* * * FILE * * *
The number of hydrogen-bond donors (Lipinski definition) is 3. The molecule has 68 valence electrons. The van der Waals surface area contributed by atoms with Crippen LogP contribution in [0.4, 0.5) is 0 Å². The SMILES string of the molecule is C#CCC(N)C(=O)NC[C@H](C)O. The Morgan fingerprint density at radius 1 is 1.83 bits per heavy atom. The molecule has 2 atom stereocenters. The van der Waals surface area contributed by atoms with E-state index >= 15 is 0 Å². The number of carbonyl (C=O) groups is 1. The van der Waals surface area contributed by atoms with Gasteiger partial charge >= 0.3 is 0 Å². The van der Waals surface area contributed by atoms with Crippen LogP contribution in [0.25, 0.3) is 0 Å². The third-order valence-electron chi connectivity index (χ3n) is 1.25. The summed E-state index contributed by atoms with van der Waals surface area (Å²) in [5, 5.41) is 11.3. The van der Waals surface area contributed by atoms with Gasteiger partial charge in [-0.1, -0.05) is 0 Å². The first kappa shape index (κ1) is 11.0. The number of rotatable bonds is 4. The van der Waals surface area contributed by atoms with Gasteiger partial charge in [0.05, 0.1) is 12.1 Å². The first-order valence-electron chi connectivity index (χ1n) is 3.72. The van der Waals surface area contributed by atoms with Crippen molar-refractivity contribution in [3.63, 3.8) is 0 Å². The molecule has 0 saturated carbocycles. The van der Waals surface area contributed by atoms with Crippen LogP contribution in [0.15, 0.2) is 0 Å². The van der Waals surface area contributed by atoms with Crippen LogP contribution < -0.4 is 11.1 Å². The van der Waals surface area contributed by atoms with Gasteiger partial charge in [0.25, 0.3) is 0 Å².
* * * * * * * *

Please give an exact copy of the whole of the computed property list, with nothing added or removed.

The number of hydrogen-bond donors (Lipinski definition) is 3. The molecule has 68 valence electrons. The van der Waals surface area contributed by atoms with Crippen LogP contribution in [0.4, 0.5) is 0 Å². The SMILES string of the molecule is C#CCC(N)C(=O)NC[C@H](C)O. The Morgan fingerprint density at radius 1 is 1.83 bits per heavy atom. The molecule has 2 atom stereocenters. The van der Waals surface area contributed by atoms with E-state index >= 15 is 0 Å². The number of carbonyl (C=O) groups is 1. The van der Waals surface area contributed by atoms with Gasteiger partial charge >= 0.3 is 0 Å². The van der Waals surface area contributed by atoms with Crippen LogP contribution in [0.25, 0.3) is 0 Å². The third-order valence-electron chi connectivity index (χ3n) is 1.25. The summed E-state index contributed by atoms with van der Waals surface area (Å²) in [5, 5.41) is 11.3. The van der Waals surface area contributed by atoms with Gasteiger partial charge in [-0.1, -0.05) is 0 Å². The first kappa shape index (κ1) is 11.0. The number of rotatable bonds is 4. The van der Waals surface area contributed by atoms with Gasteiger partial charge in [0.05, 0.1) is 12.1 Å². The first-order valence-electron chi connectivity index (χ1n) is 3.72. The van der Waals surface area contributed by atoms with Crippen molar-refractivity contribution in [3.63, 3.8) is 0 Å². The molecule has 0 saturated carbocycles. The van der Waals surface area contributed by atoms with Crippen LogP contribution in [0.15, 0.2) is 0 Å². The van der Waals surface area contributed by atoms with Crippen LogP contribution < -0.4 is 11.1 Å². The van der Waals surface area contributed by atoms with Gasteiger partial charge in [0.25, 0.3) is 0 Å².